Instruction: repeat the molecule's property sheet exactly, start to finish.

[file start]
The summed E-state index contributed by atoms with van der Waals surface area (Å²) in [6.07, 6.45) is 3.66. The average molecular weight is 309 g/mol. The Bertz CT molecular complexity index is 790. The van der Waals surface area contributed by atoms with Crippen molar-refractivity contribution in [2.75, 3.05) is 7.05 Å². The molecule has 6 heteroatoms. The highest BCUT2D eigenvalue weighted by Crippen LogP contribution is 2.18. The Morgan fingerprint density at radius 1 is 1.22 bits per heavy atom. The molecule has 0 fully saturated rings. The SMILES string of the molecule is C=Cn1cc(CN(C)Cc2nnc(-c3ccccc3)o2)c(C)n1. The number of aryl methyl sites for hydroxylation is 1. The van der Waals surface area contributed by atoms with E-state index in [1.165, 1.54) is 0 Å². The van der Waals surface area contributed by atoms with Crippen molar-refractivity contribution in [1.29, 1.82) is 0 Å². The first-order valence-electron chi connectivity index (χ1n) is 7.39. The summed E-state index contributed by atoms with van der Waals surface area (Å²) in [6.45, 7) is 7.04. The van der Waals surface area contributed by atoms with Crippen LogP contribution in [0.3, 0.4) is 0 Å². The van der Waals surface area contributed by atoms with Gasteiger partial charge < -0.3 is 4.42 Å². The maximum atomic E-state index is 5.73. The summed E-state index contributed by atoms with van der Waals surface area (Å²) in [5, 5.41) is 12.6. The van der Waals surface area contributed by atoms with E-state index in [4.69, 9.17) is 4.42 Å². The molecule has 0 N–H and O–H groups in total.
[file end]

The summed E-state index contributed by atoms with van der Waals surface area (Å²) in [6.07, 6.45) is 3.66. The average molecular weight is 309 g/mol. The Bertz CT molecular complexity index is 790. The van der Waals surface area contributed by atoms with Crippen molar-refractivity contribution in [2.75, 3.05) is 7.05 Å². The molecule has 6 heteroatoms. The highest BCUT2D eigenvalue weighted by Crippen LogP contribution is 2.18. The Morgan fingerprint density at radius 1 is 1.22 bits per heavy atom. The molecule has 0 fully saturated rings. The SMILES string of the molecule is C=Cn1cc(CN(C)Cc2nnc(-c3ccccc3)o2)c(C)n1. The number of aryl methyl sites for hydroxylation is 1. The van der Waals surface area contributed by atoms with E-state index in [1.165, 1.54) is 0 Å². The van der Waals surface area contributed by atoms with Crippen molar-refractivity contribution in [1.29, 1.82) is 0 Å². The first-order valence-electron chi connectivity index (χ1n) is 7.39. The summed E-state index contributed by atoms with van der Waals surface area (Å²) in [6.45, 7) is 7.04. The van der Waals surface area contributed by atoms with Crippen LogP contribution in [0.3, 0.4) is 0 Å². The van der Waals surface area contributed by atoms with Gasteiger partial charge < -0.3 is 4.42 Å². The maximum atomic E-state index is 5.73. The summed E-state index contributed by atoms with van der Waals surface area (Å²) in [5, 5.41) is 12.6. The van der Waals surface area contributed by atoms with E-state index in [4.69, 9.17) is 4.42 Å². The molecule has 0 N–H and O–H groups in total.